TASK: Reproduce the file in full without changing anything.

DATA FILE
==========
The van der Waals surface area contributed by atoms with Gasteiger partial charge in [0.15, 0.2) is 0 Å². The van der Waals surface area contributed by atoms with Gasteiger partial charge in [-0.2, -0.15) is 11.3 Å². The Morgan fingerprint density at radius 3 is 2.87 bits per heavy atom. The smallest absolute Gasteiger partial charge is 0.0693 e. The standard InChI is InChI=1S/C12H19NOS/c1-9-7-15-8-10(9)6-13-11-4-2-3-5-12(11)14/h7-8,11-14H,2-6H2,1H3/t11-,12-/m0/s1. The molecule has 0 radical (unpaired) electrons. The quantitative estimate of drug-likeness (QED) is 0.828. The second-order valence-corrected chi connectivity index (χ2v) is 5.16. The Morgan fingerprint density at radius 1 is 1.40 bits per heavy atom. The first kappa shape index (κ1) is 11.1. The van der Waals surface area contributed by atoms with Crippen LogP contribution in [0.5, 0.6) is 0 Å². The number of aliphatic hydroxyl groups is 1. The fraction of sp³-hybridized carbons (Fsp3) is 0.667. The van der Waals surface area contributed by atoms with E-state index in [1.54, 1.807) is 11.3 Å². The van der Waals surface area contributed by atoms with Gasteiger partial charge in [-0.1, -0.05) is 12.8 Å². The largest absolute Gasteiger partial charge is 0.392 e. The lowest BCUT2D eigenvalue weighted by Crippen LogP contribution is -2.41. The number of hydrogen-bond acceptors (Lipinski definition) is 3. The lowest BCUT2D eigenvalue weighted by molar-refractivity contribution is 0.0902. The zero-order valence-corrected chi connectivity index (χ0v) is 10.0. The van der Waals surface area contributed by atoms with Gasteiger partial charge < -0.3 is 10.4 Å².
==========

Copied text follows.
The van der Waals surface area contributed by atoms with Gasteiger partial charge in [0.15, 0.2) is 0 Å². The van der Waals surface area contributed by atoms with Gasteiger partial charge in [-0.2, -0.15) is 11.3 Å². The Morgan fingerprint density at radius 3 is 2.87 bits per heavy atom. The smallest absolute Gasteiger partial charge is 0.0693 e. The standard InChI is InChI=1S/C12H19NOS/c1-9-7-15-8-10(9)6-13-11-4-2-3-5-12(11)14/h7-8,11-14H,2-6H2,1H3/t11-,12-/m0/s1. The molecule has 0 radical (unpaired) electrons. The quantitative estimate of drug-likeness (QED) is 0.828. The second-order valence-corrected chi connectivity index (χ2v) is 5.16. The Morgan fingerprint density at radius 1 is 1.40 bits per heavy atom. The first kappa shape index (κ1) is 11.1. The van der Waals surface area contributed by atoms with Crippen LogP contribution in [0.5, 0.6) is 0 Å². The number of aliphatic hydroxyl groups is 1. The fraction of sp³-hybridized carbons (Fsp3) is 0.667. The van der Waals surface area contributed by atoms with E-state index in [1.54, 1.807) is 11.3 Å². The van der Waals surface area contributed by atoms with Gasteiger partial charge in [-0.1, -0.05) is 12.8 Å². The largest absolute Gasteiger partial charge is 0.392 e. The lowest BCUT2D eigenvalue weighted by Crippen LogP contribution is -2.41. The number of hydrogen-bond acceptors (Lipinski definition) is 3. The lowest BCUT2D eigenvalue weighted by molar-refractivity contribution is 0.0902. The zero-order valence-corrected chi connectivity index (χ0v) is 10.0. The van der Waals surface area contributed by atoms with Gasteiger partial charge < -0.3 is 10.4 Å².